SAN FRANCISCO (KGO) --The conviction of former Stanford swimmer Brock Turner for sexually assaulting a young woman has drawn national attention to the problem. But there's an alarming statistic out Thursday, that only five percent of women who are sexually assaulted on campuses, end up reporting it to law enforcement.
San Francisco prosecutors have partnered with local colleges to raise awareness.
Colleges are raising awareness around what is known as the "red zone," it's when school starts through about Thanksgiving. Students have never been on their own and they are let loose, that's when there are the most cases of sexual assault. Nationwide, one in four college students will be sexually assaulted.
Victims of sexual assault don't always report the incident to police shortly after it happens.
"They come out of the shock of that happening, then they usually tell someone, a friend or another student," said Gina Castro-Rodriguez of San Francisco Victims Services Unit.
Many college students worry about the consequences of coming forward.
"People feel scared to do it. It's just something that's hard to admit sometimes, that it happened. They should have done more to help themselves, you know," said University of San Francisco student Meera Keshav.
A year ago, the district attorney's office and police announced they would team up with all colleges in San Francisco to help them follow the same protocol when dealing with this type of crime.
Those colleges were part of a training Thursday focused on campus sexual assaults and the resources out there even if the victim is not ready to press charges.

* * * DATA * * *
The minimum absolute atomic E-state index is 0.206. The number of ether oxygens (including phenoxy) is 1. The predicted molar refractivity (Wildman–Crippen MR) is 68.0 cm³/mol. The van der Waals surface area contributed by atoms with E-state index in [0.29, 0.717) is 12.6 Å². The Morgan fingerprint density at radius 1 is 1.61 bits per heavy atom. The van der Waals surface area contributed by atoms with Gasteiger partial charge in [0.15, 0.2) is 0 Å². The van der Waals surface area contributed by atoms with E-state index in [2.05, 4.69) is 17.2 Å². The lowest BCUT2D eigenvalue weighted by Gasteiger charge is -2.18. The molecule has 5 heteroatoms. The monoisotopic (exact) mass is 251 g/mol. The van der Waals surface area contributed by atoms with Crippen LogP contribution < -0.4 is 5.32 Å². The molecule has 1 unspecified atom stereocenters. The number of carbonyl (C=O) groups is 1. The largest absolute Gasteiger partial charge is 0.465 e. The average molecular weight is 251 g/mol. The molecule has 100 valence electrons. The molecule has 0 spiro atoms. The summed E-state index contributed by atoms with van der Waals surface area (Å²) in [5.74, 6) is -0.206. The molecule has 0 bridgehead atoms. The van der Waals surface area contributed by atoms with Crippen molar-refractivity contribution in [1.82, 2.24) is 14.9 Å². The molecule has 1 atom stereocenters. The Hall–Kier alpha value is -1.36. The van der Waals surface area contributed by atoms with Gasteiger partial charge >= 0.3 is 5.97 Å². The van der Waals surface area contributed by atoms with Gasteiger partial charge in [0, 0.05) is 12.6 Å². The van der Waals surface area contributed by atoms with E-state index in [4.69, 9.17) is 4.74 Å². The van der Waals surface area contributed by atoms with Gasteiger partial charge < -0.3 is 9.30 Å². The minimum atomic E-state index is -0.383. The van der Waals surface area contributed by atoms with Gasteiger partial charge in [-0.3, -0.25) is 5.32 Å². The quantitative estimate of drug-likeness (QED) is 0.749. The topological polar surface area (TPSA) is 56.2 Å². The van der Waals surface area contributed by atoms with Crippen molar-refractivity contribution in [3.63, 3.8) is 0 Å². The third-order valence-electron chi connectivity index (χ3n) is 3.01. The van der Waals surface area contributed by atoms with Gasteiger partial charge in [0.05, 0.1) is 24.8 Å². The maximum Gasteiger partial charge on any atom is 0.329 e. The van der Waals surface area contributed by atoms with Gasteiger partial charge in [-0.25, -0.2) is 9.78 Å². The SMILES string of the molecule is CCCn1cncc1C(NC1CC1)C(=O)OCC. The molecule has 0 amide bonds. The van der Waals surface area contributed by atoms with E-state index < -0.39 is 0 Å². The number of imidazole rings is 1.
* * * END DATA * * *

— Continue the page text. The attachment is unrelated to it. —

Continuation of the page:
"That doesn't mean they don't need services, that they don't need assistance and that we shouldn't collect forensic evidence in case that at a later date she decides at a later date she wanted to prosecute the case," said San Francisco District Attorney George Gascon.
College representatives learned Thursday that San Francisco General Hospital is the only facility in the city that can collect that forensic evidence.
Thursday's training also focused on a phenomenon known as the red zone,-the first six weeks of school when colleges see the most cases of sexual assaults among freshman and sophomores.
"There's a lot of excitement, a lot of your people are out on their own for the first time, living on their own, making their own decisions, in change of their own safety and unfortunately, that puts them at risk," Castro-Rodriguez said.
These colleges and universities have adopted the hashtag, #Noconsentnoexcuse.